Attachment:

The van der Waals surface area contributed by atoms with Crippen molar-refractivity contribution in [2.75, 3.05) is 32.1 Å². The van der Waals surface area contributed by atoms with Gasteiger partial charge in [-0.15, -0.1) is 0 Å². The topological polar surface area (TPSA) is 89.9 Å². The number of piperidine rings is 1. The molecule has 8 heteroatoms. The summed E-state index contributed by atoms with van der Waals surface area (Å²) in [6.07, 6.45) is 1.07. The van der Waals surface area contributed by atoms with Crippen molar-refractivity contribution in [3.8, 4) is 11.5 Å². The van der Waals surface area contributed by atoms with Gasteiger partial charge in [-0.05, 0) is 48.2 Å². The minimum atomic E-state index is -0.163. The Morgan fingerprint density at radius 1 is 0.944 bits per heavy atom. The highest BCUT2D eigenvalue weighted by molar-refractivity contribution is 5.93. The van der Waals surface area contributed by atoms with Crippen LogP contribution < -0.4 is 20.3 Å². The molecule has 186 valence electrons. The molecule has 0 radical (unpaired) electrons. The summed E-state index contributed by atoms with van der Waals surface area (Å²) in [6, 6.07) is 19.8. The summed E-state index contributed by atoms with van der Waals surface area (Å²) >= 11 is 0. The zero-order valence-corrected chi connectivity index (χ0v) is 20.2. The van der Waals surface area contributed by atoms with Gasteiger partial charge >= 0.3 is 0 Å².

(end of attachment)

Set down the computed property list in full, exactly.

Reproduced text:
The van der Waals surface area contributed by atoms with Crippen molar-refractivity contribution in [2.75, 3.05) is 32.1 Å². The van der Waals surface area contributed by atoms with Gasteiger partial charge in [-0.15, -0.1) is 0 Å². The topological polar surface area (TPSA) is 89.9 Å². The number of piperidine rings is 1. The molecule has 8 heteroatoms. The summed E-state index contributed by atoms with van der Waals surface area (Å²) in [6.07, 6.45) is 1.07. The van der Waals surface area contributed by atoms with Crippen molar-refractivity contribution in [3.8, 4) is 11.5 Å². The van der Waals surface area contributed by atoms with Gasteiger partial charge in [-0.05, 0) is 48.2 Å². The minimum atomic E-state index is -0.163. The Morgan fingerprint density at radius 1 is 0.944 bits per heavy atom. The highest BCUT2D eigenvalue weighted by molar-refractivity contribution is 5.93. The van der Waals surface area contributed by atoms with Crippen LogP contribution < -0.4 is 20.3 Å². The molecule has 186 valence electrons. The molecule has 0 radical (unpaired) electrons. The summed E-state index contributed by atoms with van der Waals surface area (Å²) in [6, 6.07) is 19.8. The summed E-state index contributed by atoms with van der Waals surface area (Å²) >= 11 is 0. The zero-order valence-corrected chi connectivity index (χ0v) is 20.2. The van der Waals surface area contributed by atoms with Gasteiger partial charge >= 0.3 is 0 Å².